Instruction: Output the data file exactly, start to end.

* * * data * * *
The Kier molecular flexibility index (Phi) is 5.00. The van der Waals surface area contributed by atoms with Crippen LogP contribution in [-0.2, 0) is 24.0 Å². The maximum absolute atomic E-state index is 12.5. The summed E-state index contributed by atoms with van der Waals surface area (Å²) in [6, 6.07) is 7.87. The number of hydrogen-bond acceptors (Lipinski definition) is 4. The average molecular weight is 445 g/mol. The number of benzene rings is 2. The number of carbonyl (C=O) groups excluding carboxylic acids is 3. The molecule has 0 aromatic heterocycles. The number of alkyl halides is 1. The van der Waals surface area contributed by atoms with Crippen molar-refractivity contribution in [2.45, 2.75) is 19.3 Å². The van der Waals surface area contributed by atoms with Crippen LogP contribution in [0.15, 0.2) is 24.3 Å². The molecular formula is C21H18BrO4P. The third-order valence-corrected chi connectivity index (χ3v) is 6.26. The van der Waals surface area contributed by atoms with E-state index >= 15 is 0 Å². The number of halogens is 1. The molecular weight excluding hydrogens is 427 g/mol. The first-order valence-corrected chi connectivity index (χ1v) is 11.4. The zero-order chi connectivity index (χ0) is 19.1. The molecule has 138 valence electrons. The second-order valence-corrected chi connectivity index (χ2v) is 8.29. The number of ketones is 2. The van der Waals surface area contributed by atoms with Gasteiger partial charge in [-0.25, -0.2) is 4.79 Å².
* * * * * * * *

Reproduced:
The Kier molecular flexibility index (Phi) is 5.00. The van der Waals surface area contributed by atoms with Crippen LogP contribution in [-0.2, 0) is 24.0 Å². The maximum absolute atomic E-state index is 12.5. The summed E-state index contributed by atoms with van der Waals surface area (Å²) in [6, 6.07) is 7.87. The number of hydrogen-bond acceptors (Lipinski definition) is 4. The average molecular weight is 445 g/mol. The number of benzene rings is 2. The number of carbonyl (C=O) groups excluding carboxylic acids is 3. The molecule has 0 aromatic heterocycles. The number of alkyl halides is 1. The van der Waals surface area contributed by atoms with Crippen molar-refractivity contribution in [2.45, 2.75) is 19.3 Å². The van der Waals surface area contributed by atoms with Crippen LogP contribution in [0.15, 0.2) is 24.3 Å². The molecular formula is C21H18BrO4P. The third-order valence-corrected chi connectivity index (χ3v) is 6.26. The van der Waals surface area contributed by atoms with E-state index >= 15 is 0 Å². The number of halogens is 1. The molecular weight excluding hydrogens is 427 g/mol. The first-order valence-corrected chi connectivity index (χ1v) is 11.4. The zero-order chi connectivity index (χ0) is 19.1. The molecule has 138 valence electrons. The second-order valence-corrected chi connectivity index (χ2v) is 8.29. The number of ketones is 2. The van der Waals surface area contributed by atoms with Gasteiger partial charge in [-0.25, -0.2) is 4.79 Å².